Local singer could be ‘next big thing’There’s been no big break for Danielle Thrush, no one huge career-making moment for the 19-year-old singer.
By: Jon Avise, South Washington County Bulletin
There’s been no big break for Danielle Thrush, no one huge career-making moment for the 19-year-old singer.
Not yet, at least.
But for the budding Cottage Grove-based pop singer who’s less than a year removed from the release of her first album, that big breakthrough might be just around the corner.
Thrush is one of 11 artists competing to become the Next Big Thing as part of a Radio Disney contest, and for two weeks beginning Saturday she’s the competition’s featured artist.
It will be her face on the Radio Disney Website, her songs playing online and over-the-air between the Jonas Brothers and Miley Cyrus for millions of listeners to hear.
And for the young woman who spends hours a day making contacts, updating her music sites and trying to book gigs when she’s not busy nannying, it represents the biggest chance she’s had yet to break down the door of a tough-to-crack music business.
“People always ask me, ‘what do you think your big break was?’” Thrush said. “I’ve had lots of little ones. One door has opened the next, and so on and so forth. Which has been great, in a way, because I’ve been able to ease myself into it. But at the same time, things are happening really fast.”
This, though, could fast-forward her young career.
Thrush has waded her way through a crowded Minneapolis-St. Paul music scene, gaining recognition and gigs since her six-song, debut album “Long Way Down” came out last June.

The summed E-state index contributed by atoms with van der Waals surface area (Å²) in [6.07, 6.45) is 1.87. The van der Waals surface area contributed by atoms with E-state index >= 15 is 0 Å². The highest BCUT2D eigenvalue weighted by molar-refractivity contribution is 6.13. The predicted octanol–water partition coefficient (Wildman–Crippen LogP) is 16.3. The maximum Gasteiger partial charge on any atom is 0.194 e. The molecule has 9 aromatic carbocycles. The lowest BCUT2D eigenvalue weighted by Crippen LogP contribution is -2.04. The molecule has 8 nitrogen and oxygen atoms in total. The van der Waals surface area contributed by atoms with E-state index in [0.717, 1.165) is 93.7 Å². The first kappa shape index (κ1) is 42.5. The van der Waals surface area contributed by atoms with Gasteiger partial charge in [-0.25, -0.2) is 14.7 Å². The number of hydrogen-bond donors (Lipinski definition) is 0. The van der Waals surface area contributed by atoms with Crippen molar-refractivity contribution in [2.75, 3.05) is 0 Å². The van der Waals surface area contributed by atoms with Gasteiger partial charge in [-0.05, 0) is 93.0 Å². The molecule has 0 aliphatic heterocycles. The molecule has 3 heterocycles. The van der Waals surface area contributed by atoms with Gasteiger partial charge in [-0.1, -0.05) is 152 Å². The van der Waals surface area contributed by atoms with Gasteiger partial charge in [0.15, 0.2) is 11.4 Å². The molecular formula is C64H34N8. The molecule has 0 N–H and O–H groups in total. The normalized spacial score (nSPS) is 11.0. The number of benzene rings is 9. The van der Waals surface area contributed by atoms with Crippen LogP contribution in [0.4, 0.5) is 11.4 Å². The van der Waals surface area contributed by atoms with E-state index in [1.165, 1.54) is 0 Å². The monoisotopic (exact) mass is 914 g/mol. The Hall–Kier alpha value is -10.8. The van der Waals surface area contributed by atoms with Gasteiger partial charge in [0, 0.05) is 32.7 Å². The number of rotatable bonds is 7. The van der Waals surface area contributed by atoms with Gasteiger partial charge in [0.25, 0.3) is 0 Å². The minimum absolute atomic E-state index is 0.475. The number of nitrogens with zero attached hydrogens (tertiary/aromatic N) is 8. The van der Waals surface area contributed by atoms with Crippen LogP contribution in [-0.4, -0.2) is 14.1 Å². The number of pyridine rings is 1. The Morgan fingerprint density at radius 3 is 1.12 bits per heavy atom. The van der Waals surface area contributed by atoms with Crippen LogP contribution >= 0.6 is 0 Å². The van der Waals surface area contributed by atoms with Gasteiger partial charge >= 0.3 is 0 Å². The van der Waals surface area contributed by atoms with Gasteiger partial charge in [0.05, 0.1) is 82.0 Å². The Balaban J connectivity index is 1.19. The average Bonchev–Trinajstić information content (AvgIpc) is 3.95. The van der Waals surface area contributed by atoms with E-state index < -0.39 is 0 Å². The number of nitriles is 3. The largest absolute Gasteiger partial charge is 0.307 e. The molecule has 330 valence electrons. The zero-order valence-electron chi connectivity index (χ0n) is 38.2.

She’s been singing “since, like, birth,” Thrush said — her mom, Laurie, called her “our little songbird” in Christmas cards sent to family and friends. Thrush sang in choirs and acted in junior high plays. But she didn’t begin to seriously pursue a music career until the end of high school in 2007.
When she started writing songs they were “pretty awful,” Thrush admits. But soon she got the hang of it and started filling up tapes while sitting at her piano.
That, coupled with her impressive voice, “presents the total package,” her father Tim says.
“I am surprised at her songwriting,” Tim Thrush said. “That’s something that a lot of good singers never learn to do. And I don’t know where that came from, it came from some creative place.”
The wheels began turning in 2007. A family friend heard a song she’d written, “Triathletes,” and asked to use it for a charity event. Soon he’d passed it along, this time to a pair of local music producers who offered to produce her first album. Soon she was in the studio laying down tracks.
Thrush has been performing around the Twin Cities for almost a year, for audiences at The Depot and the Fine Line, and trying to land a gig at the popular Varsity Theater in Minneapolis’ Dinkytown.
But up against her 10 competitors in The Next Big Thing, Thrush says she “feels like the underdog.” Among the field are young performers who have spent years trying to break into the music business, who have worked since elementary school to get an opportunity like the Radio Disney competition.
Thrush still doesn’t know why they picked her or how they found her.
“That just goes to show what the Internet can do,” Laurie said.
“I just thought it was a joke,” Thrush said of the MySpace message she received in December from the director of Radio Disney.
But it’s no joke: From Feb. 21 through March 6, fans can vote for Thrush at radiodisney.com as many times as they like.
A contest winner will be announced in late-April and with it will earn a spot in a concert alongside some of Disney’s biggest stars.
But whether Thrush wins or not, her dad knows the experience and exposure “is priceless.” Her featured two weeks could catapult the up-and-coming, locally known artist into the consciousness of millions of young music fans.
No matter what happens, Danielle Thrush knows: this just might be her big break.
“I’ll be riding the high of my life,” she said, “regardless if I win.”